Avatar of: Frederick Southwick

Frederick Southwick

Posts: 1457

July 14, 2012

 I would love them to state their case and let the public review the notebooks and the timing of events. Transparency is what we should all strive for.

Avatar of: Frederick Southwick

Frederick Southwick

Posts: 1457

July 14, 2012

 I agree there are many honest scientists, but as in all fields there are those that get ahead by taking credit for others ideas. Should we let the bad apples get away with it?

Avatar of: Frederick Southwick

Frederick Southwick

Posts: 1457

July 14, 2012

 I agree this would be an excellent first step.

Avatar of: Frederick Southwick

Frederick Southwick

Posts: 1457

July 14, 2012

 Excellent advice, and that has been my approach in recent years. I wish someone had given me that advice as a young faculty member.

Avatar of: Paul Bell

Paul Bell

Posts: 1

July 14, 2012

With all the retractions and cooked data I read about I am thinking there may be more than a few rotten apples.  There seems to be a general integrity shortage and lack of character in society and those in science are no exception.

Avatar of: Frederick Southwick

Frederick Southwick

Posts: 1457

July 14, 2012

 I agree that paranoia is a problem. Once won you get stung once it is natural to become gun shy. If there was a way to objectively document discoveries through a respected website, much of the paranoia would disappear and scientist would feel more secure in sharing their ideas.

Avatar of: Peter kaczkowski

Peter kaczkowski

Posts: 1457

July 14, 2012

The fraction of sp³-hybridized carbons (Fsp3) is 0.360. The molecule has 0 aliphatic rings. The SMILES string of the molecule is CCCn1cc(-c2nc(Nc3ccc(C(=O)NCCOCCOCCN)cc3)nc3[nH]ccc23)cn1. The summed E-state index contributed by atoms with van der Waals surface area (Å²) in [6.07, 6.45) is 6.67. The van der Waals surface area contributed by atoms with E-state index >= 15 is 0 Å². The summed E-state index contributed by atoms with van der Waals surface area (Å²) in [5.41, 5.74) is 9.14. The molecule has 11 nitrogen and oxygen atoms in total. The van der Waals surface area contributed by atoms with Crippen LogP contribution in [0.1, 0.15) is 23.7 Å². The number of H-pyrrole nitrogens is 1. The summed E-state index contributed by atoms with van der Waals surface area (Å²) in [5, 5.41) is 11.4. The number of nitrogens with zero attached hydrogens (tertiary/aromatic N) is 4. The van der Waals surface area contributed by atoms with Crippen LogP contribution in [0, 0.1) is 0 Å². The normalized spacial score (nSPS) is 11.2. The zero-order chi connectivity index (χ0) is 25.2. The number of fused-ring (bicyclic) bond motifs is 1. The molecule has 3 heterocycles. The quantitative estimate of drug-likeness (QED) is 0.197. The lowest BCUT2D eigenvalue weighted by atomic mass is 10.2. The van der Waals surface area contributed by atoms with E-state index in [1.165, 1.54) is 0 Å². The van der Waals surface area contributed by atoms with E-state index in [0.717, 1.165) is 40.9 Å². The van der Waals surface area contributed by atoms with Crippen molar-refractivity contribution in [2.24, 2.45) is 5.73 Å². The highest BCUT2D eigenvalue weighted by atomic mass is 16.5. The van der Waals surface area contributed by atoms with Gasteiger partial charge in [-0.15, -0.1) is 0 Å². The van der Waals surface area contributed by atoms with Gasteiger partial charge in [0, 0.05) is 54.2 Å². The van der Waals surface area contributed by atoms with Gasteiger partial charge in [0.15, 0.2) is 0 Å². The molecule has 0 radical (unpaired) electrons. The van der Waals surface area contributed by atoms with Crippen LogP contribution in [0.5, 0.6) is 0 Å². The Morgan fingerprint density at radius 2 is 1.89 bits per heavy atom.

@yahoo-RIER2TQ6UOK6HFM7U52EQCKFYM:disqus ... While paranoia is a problem, I do believe that much of it is a conditioned response, and a direct result of evident credit theft by colleagues, or competitors. This is a cycle of abuse that is going to be very hard to stop. It may be impossible to convince scientists that theft by competitors from different institutions did not occur in specific cases, as stated in your letter, but it does not follow that it never occurs. Sadly, it doesn't take many traumatic events to condition the rat, er scientist, to be more cautious with sharing, even paranoid about it; yes, it sticks in the craw.  The worst aspect of this situation is that those individuals most likely to succeed in such an environment (where intellectual property theft goes unpunished) are also the most abusive; both the reward structure, and lack of punishment for such abuse, conspire as forces for such selection. This simple evolutionary process is accelerated and strengthened by the lack of resources now afflicting biomedical research, in all but the "hot" fields. Similarly, other behaviors favored by the current academic reward system (numerous publications no matter how trivial or repetitive, abuse of those under supervision, torpedoing manuscripts or proposals under review to keep competition down, alliances by the powerful to fund each other with a far lower bar for the usual metrics) continue to spread the gap between those with power and those without (newer researchers and faculty), and also tend to select for the nastiest to succeed. Most importantly, it is not only ego at stake; careers and professional quality of life are really the issue here.